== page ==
Incentivising the agricultural sector in Budget 2023 can turnaround the whole economy

By: Sathish Govind

THE unity government can help the Malaysian economy turn the corner if it provides sufficient incentives to bolster agricultural production while addressing structural issues plaguing the agricultural sector at the re-tabling of Budget 2023 on Feb 24.

This will assist them by bringing the price of essential goods down, thus leaving them with more money to shore up their spending on other items and help kickstart the sluggish economy. It is estimated that 60% of Malaysia’s food is imported.

In 2020, the country imported RM55.4 bil (US$12.67 bil) of foodstuffs. With the ringgit continually under downward pressure following headwinds that are beyond its control, this could lead to inflationary pressures and erode purchasing power.

It is paramount that government-linked companies (GLCs) which have other politically connected companies that have traditionally focused on the production of commodity crops, seriously venture into food production with state governments increasing their allocation of land for food production.

Incentives must be given to GLCs towards bringing that to fruition.

Another factor that can help bolster food production would be to get greater youth participation in the agricultural sector as it presents a huge opportunity to reduce youth unemployment, improve their livelihoods and help reduce the country’s dependence on foreign labour aside from shoring up food security and increasing export which will contribute significantly to our gross domestic product (GDP).

All-encompassing agricultural strategies

Agriculture Post


One way to encourage more youth participation in the sector while also increasing supply factors is to aggressively push for digitisation and smart farming, which will help reduce costs while increasing yields and income.

The use of big data, the use of internet-of-things (IOT) and automation to control and monitor the farming process from fertilisation to irrigation, which is combined with fertigation, to pesticide spraying and harvesting will also reduce wastage and leakages while enhancing the quality of output.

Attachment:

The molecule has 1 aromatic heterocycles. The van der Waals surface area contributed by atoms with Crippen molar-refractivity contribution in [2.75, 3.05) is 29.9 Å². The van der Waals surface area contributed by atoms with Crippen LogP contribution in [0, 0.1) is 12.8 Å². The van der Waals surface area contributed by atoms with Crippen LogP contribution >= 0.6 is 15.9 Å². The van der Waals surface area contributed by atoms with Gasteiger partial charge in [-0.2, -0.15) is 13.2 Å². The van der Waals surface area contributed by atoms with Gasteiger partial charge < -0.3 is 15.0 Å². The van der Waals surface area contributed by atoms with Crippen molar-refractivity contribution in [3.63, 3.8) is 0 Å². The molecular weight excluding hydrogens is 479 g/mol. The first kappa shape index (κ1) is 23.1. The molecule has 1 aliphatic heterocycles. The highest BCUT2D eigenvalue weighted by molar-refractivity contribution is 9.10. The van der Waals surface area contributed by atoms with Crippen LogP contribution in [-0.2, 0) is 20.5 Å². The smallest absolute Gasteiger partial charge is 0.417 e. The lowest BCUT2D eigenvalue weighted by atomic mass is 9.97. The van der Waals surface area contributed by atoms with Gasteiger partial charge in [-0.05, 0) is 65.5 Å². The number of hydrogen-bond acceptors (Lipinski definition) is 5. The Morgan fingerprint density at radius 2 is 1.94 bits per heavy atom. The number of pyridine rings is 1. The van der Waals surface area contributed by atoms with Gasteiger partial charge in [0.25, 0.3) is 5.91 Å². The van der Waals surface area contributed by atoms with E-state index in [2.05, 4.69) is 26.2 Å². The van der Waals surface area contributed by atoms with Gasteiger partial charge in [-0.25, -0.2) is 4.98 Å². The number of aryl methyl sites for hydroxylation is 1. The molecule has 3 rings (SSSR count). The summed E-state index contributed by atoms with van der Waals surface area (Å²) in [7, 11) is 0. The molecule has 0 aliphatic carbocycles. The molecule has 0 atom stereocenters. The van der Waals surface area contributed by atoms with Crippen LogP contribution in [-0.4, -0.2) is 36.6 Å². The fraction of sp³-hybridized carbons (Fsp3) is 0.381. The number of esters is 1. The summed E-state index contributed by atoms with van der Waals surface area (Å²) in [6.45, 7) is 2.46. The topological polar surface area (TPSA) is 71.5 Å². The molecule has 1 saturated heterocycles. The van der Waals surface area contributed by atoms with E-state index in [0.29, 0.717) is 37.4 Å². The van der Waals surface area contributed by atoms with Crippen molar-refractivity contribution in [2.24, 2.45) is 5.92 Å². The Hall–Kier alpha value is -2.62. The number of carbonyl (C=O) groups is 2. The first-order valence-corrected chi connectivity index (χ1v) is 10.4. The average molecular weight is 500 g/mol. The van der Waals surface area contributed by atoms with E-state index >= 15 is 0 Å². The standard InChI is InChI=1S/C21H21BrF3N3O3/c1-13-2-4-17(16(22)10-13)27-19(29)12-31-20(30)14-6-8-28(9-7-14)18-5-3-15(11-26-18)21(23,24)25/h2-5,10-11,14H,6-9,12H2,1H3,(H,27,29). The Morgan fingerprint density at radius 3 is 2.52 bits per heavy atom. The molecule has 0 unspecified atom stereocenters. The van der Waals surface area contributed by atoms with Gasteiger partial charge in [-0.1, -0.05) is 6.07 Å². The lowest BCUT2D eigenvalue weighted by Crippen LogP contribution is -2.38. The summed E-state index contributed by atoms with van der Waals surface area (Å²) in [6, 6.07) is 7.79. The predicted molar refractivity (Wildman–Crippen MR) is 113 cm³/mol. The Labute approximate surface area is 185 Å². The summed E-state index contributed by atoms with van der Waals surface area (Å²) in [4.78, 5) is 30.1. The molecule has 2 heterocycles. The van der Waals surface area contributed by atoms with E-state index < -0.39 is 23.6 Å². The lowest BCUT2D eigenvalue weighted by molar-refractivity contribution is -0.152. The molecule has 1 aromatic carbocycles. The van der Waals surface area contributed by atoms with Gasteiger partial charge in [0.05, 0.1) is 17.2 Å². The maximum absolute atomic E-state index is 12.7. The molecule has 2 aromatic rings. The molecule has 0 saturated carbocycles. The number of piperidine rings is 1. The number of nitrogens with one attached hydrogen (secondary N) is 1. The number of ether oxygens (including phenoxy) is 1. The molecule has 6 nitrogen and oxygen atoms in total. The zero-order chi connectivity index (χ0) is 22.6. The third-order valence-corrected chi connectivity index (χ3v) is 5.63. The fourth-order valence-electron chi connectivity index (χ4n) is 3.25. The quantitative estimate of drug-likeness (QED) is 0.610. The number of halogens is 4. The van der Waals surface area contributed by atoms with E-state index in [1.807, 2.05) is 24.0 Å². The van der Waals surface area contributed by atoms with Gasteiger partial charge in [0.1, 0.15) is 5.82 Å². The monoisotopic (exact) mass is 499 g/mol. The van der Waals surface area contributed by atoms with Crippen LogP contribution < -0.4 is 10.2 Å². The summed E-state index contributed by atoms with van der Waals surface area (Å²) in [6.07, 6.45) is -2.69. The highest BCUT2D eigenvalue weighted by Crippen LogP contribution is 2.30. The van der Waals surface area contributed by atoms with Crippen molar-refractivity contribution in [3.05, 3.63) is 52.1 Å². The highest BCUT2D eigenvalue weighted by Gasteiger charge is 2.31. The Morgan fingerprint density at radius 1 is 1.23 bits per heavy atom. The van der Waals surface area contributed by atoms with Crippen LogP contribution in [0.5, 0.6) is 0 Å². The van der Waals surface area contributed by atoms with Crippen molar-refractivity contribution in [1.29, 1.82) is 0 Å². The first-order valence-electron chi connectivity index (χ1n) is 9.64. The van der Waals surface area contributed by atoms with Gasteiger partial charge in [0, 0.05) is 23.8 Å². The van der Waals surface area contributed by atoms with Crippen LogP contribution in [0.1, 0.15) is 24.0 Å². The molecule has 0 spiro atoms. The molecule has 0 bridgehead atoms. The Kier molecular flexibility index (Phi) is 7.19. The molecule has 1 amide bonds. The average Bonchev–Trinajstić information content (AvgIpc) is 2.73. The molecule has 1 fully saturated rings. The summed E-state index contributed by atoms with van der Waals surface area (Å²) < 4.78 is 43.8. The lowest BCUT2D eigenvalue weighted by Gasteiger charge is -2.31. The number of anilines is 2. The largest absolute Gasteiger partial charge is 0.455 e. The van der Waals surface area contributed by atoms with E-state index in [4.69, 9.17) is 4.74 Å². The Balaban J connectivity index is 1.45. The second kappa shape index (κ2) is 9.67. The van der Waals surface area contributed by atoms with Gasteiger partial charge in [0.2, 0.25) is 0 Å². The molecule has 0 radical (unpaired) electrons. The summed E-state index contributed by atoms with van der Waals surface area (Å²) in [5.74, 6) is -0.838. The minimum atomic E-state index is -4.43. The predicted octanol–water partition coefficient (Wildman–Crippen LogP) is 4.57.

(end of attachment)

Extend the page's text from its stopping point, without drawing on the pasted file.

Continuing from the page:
The budget should also provide youths with grants that will help them secure land for agricultural purposes, eliminate barriers to start-up capital, and ensure that there are training programmes to entice youths with disciplines in areas other than agriculture.

Increasing agricultural output and food production in the country would essentially bring down prices on foods that form the bulk of the average consumer expenditure. As a result, consumers would have more money to spend on other things, which would in turn boost consumer spending and private investment.

An increase in domestic investments and consumer spending would offset the tepid exports expected in 2023 following global headwinds that would not spare any country from the vagaries of the external environment.

Economists have already chimed in to say that sufficient emphasis must be placed on domestic investment and increasing consumer spending, both of which were imperative as Malaysia would have difficulty achieving growth momentum this year with exports already starting to soften from last year and being expected to weaken going into 1Q 2023.

Malaysia also needs to step up its game by attracting capital-intensive industries to the country, given that it is in competition with neighbouring countries to attract foreign direct investment (FDI).

If top-tier multinationals (MNCs) were to come to Malaysia, the country needs top-tier people and a critical mass talent pool that is sophisticatedly educated with engineering and scientific prowess to meet the needs of the MNCs.

Given Malaysia’s lack of a talent pool, it is hoped that the re-tabled budget will ease conditions for attracting foreign talent while also bolstering local talent, with the necessary cascading effects on the overall economy.

This would facilitate Malaysia’s quick transition from the middle-income trap that has been around for some time while halting the FDI decline compared to neighbouring countries such as Singapore, Indonesia and Vietnam.

Malaysia would be able to easily untangle the many other economic problems besieging it if the budget outlines incentives to turn around the agricultural sector and liberalise foreign talent.– Feb 15, 2023


Sathish Govind used to work in a think tank.

The views expressed are solely of the author and do not necessarily reflect those of Focus Malaysia.


Main photo credit: Deccan Herald

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